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The Great Reopening Part 2: Hospitality
The Great Reopening Part 2: Hospitality

Posted by    |   July 22nd, 2020   |   No Comments

When the decision was made to close the pubs all the way back in March, the reality of COVID-19 hit home for most of us. For Ireland to close this section of the economy two days before what is traditionally one of the busiest trading day of the year meant was a watershed moment that in terms of impact was only surpassed by the school closures that had come just a few days earlier. Although many pubs had been full in the run up to the closure, the other parts of the hospitality sector had experienced a spike in cancellations as both health and economic concerns weighed on people’s minds.

Restaurants 

As part of our Great Reopening Survey, we asked 280 consumers across the island a series of questions relating to the hospitality sector, which was the most high profile element of the reopening. After months of takeaways and home-cooking, it 45% had made a booking for a restaurant or intended to do so. It was no surprise that some (14%) didn’t expect they’d feel comfortable in a pub or restaurant setting for the foreseeable future, although it is encouraging for the industry how low that figure was prior to the reopening and it is very likely to fall further as those who have dined our share their experiences.

In terms of the measures in place in the hospitality sector to protect customers and staff, hand sanitizer availability was comfortably the most important factor, with 72% finding this highly encouraging, followed by contactless payments (54%), limited numbers (47%) and face mask usage by staff (45%). Perhaps unsurprisingly, the least popular measure was the time limits, with 23% indicating this would discourage them from going to a premises. When asked what they felt the appropriate social distancing requirement should be, 1 metre (39%) edged out the standard 2 metre requirement (35%), with only a relatively small portion (8%) of respondents feeling there shouldn’t be a minimum.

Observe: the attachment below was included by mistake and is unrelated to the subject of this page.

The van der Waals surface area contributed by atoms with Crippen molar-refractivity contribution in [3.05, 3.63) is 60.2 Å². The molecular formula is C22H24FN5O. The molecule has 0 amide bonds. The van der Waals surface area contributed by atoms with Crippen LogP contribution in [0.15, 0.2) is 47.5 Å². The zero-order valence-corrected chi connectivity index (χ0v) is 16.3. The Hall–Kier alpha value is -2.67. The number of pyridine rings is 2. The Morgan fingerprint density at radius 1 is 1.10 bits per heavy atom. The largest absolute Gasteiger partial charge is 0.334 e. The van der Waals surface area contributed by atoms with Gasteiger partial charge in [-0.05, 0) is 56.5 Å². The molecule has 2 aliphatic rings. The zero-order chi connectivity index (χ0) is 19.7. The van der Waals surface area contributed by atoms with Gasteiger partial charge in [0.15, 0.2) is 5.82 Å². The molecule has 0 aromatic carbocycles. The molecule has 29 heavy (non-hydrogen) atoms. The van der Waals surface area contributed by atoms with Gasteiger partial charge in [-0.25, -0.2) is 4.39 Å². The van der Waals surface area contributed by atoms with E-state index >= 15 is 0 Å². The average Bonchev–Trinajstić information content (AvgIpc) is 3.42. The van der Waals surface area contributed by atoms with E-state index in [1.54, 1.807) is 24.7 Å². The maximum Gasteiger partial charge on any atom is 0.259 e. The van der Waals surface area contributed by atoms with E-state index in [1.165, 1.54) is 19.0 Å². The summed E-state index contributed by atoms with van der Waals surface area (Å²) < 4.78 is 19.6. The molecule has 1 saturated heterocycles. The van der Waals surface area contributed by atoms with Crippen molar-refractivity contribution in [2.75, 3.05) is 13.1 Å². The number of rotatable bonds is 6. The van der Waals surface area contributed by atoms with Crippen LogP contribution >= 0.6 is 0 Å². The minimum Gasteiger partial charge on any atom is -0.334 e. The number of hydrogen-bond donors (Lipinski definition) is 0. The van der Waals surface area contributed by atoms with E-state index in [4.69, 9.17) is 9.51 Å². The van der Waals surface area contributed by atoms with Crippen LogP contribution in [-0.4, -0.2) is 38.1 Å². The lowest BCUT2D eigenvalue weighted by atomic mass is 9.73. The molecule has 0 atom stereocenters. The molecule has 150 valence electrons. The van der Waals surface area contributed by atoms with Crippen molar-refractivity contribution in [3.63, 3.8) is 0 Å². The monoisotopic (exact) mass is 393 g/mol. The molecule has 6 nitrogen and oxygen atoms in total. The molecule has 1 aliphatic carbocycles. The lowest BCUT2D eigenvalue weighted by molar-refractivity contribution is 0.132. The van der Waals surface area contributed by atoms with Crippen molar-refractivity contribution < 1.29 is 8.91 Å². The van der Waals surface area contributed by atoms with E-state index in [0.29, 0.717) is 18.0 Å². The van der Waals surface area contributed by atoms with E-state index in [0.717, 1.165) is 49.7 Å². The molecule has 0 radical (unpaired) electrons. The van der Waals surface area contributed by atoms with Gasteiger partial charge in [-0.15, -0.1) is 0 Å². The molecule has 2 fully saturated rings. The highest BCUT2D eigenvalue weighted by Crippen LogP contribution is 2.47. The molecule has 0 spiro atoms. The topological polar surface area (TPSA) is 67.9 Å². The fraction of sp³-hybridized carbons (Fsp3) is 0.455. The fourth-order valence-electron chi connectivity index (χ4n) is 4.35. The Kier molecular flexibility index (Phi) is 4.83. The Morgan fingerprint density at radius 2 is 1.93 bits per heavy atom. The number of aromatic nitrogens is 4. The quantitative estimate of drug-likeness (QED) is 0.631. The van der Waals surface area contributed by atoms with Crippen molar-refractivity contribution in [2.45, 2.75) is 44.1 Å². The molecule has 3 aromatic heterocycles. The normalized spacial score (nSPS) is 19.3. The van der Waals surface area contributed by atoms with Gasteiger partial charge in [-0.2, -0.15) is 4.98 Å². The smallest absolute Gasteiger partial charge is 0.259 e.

On the subject of events, the results were more or less as expected as most preferred to wait until later in the year, with only 10% feeling they would be comfortable attending an indoor event in July, 19% in August-September, 27% in October-December and 25% next year, while 10% said they would wait until a vaccine was available. For large outdoor events, it was much the same as only 11% felt they would be comfortable attending a concert or sporting event immediately, with 40% preferring to wait until later in the year and 46% waiting until next year at the earliest.

Holidays 

As the COVID-spring gave way to COVID-summer, the idea of staycations (holidaying in Ireland) has gained popularity, with 70% indicating they would go on at least one ‘home’ holiday this year compared to 33% who indicated they would travel abroad. The biggest draws have been coastal/beach locations (59%), which was valued above everything else, although restaurants (47%), scenery (42%), walking trails (38%) and natural wonders (36%) were all of significance to ‘home’ tourists. Nightlife (13%) was the least important factor, although one that is probably influenced by the uncertainty that exists across that sector’s own re-opening.

Despite the nation becoming more adventurous, only 11% would choose camping or caravan accommodation for their holiday, as hotels (39%) remain the most popular accommodation, followed by apartments/houses (29%), although the latter option is gaining ground due to the reduced contact and therefore reduced risk in the current climate. On the subject of risk, the most important factor in deciding whether to fly away and to where has unsurprisingly been the infection rate in the destination country, which 83% said was highly important, followed by restrictions in those countries (73%) and quarantine time on return (58%).

Value for Money

As was the case in other sectors, value for money (53%) remains a significant factor in the decision making process for where to holiday. Value for money would have been the most significant factor to consumers across all sectors in the pre-COVID era but unsurprisingly gave way to concerns for one’s safety and how businesses mitigated the risks to them. We asked what was most important in general in the current climate, safety measures or value for money. While safety measures edged it (52% to 48%), it was closer than expected and is probably an indicator that while normality hasn’t resumed, consumer attitudes are beginning to normalise in the post-Lockdown era.

By Ronan Cassidy

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